Detective 56, he was called at the time. Odd name, but it was an odd day to say the least. He was looking at me hard, his eyes stormy, curly golden hair falling over his pinched chiseled face. Barely conscious girly parts of me screamed that he was gorgeous, like an angel, but the realistic majority felt the bubbling burn boils on my cheeks, the uncontrollable shakes, and the sticky filthiness, and wanted to faint. The realistic part won over, and I fell into a deep, dark sleep devoid of any comprehensible dreams.
6 hours later…
I reluctantly woke, torn from REM by the edges of my consciousness. The room had dimmed with only a pale white light bordering the floor, but I could still make out a dark shadow at the edge of my bed in the shape of a person. Not the woman, the man, Detective 56, and as my vision cleared I saw he was wielding a singular pistol-like object pointed at my chest.
He saw me see him, and pressed something. The air was filled with the crackle of fatal electric current. My mouth was slightly open, dry now, and before I could scream he said, “I don't know from where or when you fell, but I know you don't belong here and I have been tasked to kill you.”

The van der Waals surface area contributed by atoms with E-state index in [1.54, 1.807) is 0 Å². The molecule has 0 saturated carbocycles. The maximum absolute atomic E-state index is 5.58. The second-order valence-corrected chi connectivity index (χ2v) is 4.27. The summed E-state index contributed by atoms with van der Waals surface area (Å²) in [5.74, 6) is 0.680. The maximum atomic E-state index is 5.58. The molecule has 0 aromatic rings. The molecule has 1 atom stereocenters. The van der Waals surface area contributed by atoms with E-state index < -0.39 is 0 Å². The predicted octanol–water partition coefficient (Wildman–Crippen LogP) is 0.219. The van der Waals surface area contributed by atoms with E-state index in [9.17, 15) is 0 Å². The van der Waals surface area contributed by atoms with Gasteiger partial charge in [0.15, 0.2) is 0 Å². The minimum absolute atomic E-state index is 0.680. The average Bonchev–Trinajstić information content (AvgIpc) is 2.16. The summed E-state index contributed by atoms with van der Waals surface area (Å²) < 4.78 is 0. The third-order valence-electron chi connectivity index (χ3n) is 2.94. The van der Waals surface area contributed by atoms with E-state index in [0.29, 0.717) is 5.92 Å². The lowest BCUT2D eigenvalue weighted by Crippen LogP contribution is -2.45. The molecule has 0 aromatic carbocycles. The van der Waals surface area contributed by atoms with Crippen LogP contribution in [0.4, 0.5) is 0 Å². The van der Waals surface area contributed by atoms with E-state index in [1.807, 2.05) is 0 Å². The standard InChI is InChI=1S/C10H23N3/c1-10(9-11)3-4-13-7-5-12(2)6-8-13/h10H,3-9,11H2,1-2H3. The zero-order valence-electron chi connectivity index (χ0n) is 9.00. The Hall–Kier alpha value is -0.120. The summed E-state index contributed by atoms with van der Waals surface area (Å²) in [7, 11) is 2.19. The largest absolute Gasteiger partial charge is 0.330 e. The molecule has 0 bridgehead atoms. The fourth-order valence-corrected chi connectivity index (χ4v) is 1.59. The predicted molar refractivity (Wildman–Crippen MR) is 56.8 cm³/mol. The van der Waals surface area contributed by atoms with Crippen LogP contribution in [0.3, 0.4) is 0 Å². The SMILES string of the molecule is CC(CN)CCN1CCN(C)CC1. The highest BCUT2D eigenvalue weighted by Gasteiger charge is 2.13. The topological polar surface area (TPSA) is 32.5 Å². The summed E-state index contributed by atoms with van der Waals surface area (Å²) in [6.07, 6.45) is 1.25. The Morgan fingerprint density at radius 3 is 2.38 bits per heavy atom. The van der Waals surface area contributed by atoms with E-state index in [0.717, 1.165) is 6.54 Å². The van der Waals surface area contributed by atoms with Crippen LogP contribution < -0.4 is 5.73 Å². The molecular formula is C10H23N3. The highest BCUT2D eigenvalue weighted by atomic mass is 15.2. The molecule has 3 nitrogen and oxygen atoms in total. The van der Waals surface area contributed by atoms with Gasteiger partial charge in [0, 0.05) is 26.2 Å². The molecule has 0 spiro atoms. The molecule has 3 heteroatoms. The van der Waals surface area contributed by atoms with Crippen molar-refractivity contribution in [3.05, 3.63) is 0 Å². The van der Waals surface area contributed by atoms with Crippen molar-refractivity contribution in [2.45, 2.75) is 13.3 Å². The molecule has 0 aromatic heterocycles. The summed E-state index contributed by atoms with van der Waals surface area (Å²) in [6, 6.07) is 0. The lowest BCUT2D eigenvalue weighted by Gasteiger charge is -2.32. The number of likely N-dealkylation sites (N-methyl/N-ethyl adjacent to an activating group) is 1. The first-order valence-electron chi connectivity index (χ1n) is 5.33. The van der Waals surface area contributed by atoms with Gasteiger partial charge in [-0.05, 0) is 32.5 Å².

“What?” I croaked, pulling up onto my elbows slower than I wanted.
“But I'll answer your questions first, so you may rest in peace. The door is locked. There are no windows, vents are too small, and I am much stronger than you.”
It was like he was answering my frantic thoughts and a chill shot up my spine. I don't know if my neck hairs standing up on end was from the static or foreboding, either way I had to figure out something to counteract this third dance with death. Fast.
“Who are you?” I asked.
“I am an android called Savior 14, this current body is an alias.”
I saw he was still wearing his dark jumper with a long brown overcoat and my frown deepened. “You said you were tasked, who tasked you to k... kill me?”
He answered without a pause, as if he was used to greater hysterics. I felt cold all over.
“I work for an anonymous organization whose purpose is to maintain balance of time and space by fixing rifts and eradicating any people who threaten the present and future, including but not limited to all jumpers like yourself.”